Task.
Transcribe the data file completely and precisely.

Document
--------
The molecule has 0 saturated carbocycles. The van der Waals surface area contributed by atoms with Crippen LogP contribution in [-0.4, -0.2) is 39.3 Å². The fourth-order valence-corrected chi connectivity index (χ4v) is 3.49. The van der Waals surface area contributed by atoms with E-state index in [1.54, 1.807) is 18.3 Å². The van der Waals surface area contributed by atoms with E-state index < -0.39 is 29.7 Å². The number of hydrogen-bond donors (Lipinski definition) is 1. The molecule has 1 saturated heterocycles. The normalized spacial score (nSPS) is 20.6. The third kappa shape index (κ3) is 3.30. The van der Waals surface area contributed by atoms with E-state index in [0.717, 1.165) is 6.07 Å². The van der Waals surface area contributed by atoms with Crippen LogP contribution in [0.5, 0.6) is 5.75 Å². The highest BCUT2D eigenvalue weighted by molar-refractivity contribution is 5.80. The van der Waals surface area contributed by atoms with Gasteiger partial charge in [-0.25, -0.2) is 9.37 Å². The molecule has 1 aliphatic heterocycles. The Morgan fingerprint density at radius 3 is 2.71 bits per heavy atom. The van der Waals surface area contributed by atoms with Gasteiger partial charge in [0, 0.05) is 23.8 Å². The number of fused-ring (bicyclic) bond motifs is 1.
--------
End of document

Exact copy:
The molecule has 0 saturated carbocycles. The van der Waals surface area contributed by atoms with Crippen LogP contribution in [-0.4, -0.2) is 39.3 Å². The fourth-order valence-corrected chi connectivity index (χ4v) is 3.49. The van der Waals surface area contributed by atoms with E-state index in [1.54, 1.807) is 18.3 Å². The van der Waals surface area contributed by atoms with E-state index < -0.39 is 29.7 Å². The number of hydrogen-bond donors (Lipinski definition) is 1. The molecule has 1 saturated heterocycles. The normalized spacial score (nSPS) is 20.6. The third kappa shape index (κ3) is 3.30. The van der Waals surface area contributed by atoms with E-state index in [0.717, 1.165) is 6.07 Å². The van der Waals surface area contributed by atoms with Crippen LogP contribution in [0.5, 0.6) is 5.75 Å². The highest BCUT2D eigenvalue weighted by molar-refractivity contribution is 5.80. The van der Waals surface area contributed by atoms with Gasteiger partial charge in [-0.25, -0.2) is 9.37 Å². The molecule has 1 aliphatic heterocycles. The Morgan fingerprint density at radius 3 is 2.71 bits per heavy atom. The van der Waals surface area contributed by atoms with Gasteiger partial charge in [0, 0.05) is 23.8 Å². The number of fused-ring (bicyclic) bond motifs is 1.